Sydney, Australia, Dec 7 (EFE).- Australia and Papua New Guinea signed a security agreement on Thursday that includes financial aid to modernize the police forces of the South Pacific nation and comes amid concern over the growing influence of China in the Indo-Pacific region.
The agreement provides a binding legal framework to deepen cooperation ties in defense, policing, border control and maritime security, as well as the protection of critical infrastructure, the strengthening of cybersecurity, and the fight against climate change and gender-based violence, according to an official statement.
“It will make it easier for Australia to help PNG address its internal security needs and for Australia and Papua New Guinea to support each other’s security in the region for stability,” Prime Minister Anthony Albanese said at a press conference in Canberra alongside his Papuan counterpart, James Marape.
Along with the agreement, Canberra announced that it will provide some AU$200 million (about $130 million) “in support of Papua New Guinea’s national security priorities,” the statement added.
The Australian aid will contribute to improve police infrastructure, as well as modernizing its correctional services and fighting against gender violence, one of the biggest problems in Papua New Guinea, considered one of the most dangerous and violent nations in the world for women and girls.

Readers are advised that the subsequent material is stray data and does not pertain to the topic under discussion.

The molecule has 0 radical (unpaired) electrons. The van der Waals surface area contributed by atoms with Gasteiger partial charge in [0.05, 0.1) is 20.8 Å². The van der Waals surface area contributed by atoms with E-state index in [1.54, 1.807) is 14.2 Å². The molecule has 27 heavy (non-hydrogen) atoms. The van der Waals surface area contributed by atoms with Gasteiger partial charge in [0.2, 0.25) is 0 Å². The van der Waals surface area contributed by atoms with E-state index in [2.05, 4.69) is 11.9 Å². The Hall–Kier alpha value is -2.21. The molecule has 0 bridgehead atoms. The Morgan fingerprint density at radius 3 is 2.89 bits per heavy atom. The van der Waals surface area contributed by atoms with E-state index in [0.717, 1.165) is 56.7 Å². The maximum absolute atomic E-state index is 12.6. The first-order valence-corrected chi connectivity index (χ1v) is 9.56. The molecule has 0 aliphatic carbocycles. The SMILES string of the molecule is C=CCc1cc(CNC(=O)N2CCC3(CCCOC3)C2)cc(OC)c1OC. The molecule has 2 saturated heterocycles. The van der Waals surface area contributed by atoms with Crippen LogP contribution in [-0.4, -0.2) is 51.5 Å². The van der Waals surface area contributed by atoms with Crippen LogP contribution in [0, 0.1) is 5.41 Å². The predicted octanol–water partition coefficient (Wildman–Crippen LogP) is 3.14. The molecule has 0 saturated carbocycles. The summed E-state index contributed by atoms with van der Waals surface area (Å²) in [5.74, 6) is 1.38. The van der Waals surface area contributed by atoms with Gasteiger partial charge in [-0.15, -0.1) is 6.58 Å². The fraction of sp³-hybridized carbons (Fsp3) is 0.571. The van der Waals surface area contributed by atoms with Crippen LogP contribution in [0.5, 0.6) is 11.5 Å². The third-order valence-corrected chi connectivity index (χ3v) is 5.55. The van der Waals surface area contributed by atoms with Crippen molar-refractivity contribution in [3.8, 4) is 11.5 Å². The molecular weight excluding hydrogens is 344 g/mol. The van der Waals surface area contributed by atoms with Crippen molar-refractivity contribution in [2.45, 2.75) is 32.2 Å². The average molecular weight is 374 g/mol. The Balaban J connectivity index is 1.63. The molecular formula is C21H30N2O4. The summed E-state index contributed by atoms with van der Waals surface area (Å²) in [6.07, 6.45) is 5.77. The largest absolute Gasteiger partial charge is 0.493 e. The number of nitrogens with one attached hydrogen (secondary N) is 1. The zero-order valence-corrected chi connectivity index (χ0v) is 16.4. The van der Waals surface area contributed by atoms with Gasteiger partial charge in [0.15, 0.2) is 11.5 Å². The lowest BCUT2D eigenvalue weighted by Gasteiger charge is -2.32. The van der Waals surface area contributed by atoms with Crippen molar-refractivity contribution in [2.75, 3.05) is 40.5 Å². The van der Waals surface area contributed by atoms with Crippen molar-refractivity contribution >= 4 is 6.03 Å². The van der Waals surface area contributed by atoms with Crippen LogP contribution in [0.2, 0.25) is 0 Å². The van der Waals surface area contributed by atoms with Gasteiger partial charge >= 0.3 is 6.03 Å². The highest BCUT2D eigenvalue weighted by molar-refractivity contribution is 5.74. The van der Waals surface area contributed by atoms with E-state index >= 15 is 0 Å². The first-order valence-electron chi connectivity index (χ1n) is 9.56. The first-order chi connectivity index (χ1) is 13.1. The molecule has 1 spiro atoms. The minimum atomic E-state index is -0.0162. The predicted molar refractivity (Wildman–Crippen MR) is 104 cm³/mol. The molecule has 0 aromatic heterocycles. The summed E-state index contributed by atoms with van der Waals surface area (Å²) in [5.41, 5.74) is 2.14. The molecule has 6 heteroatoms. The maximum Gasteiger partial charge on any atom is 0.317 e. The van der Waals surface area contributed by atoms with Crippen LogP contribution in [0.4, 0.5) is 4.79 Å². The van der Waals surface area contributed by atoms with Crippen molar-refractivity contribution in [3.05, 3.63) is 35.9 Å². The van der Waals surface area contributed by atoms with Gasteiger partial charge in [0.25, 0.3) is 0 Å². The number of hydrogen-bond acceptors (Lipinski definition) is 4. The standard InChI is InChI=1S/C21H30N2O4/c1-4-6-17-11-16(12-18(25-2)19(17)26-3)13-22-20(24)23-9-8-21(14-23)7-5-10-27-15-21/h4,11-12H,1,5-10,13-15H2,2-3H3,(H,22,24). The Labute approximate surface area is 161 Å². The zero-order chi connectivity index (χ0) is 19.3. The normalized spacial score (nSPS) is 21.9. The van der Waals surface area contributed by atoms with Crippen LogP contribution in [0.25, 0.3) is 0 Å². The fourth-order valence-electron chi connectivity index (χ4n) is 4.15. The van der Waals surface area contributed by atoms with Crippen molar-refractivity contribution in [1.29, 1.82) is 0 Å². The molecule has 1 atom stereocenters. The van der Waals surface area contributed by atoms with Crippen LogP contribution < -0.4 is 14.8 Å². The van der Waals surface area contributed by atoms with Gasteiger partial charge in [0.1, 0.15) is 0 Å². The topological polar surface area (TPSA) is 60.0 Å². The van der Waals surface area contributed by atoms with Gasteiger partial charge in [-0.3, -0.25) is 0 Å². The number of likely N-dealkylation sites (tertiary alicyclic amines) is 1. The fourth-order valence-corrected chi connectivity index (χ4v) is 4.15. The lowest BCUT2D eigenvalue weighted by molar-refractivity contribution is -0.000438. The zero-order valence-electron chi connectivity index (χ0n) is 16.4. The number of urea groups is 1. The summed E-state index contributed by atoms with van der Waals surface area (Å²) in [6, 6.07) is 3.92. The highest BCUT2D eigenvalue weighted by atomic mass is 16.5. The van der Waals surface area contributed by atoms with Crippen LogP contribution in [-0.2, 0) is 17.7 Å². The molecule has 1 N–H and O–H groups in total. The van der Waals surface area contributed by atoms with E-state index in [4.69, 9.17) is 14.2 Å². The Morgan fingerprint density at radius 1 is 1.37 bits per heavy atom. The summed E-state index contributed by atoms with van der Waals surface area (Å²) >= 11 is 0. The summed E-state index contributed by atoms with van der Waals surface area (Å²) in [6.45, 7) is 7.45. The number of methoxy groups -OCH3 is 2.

In addition, Canberra will also help Papua New Guinea to establish a Police Recruit and Investigations Training Centre in Port Moresby, which Papua has offered to open up to other forces in the Pacific.
Papua New Guinea, a nation of 12 million people that gained independence from Australia in 1975, is seeking to increase its police force from 6,000 to 26,000 to maintain order in the country, where issues include tribal clashes and drug trafficking.
Australia sought to conclude a broader security and defense agreement, but various political and civil sectors voiced concern regarding the integrity of the sovereignty of this Oceanian country.
The United States and Australia have redoubled their courtship of Pacific island nations in the overlooked region in recent months after China signed a security pact with the Solomon Islands in April 2022, which includes the dispatch of security forces at Honiara’s request. EFE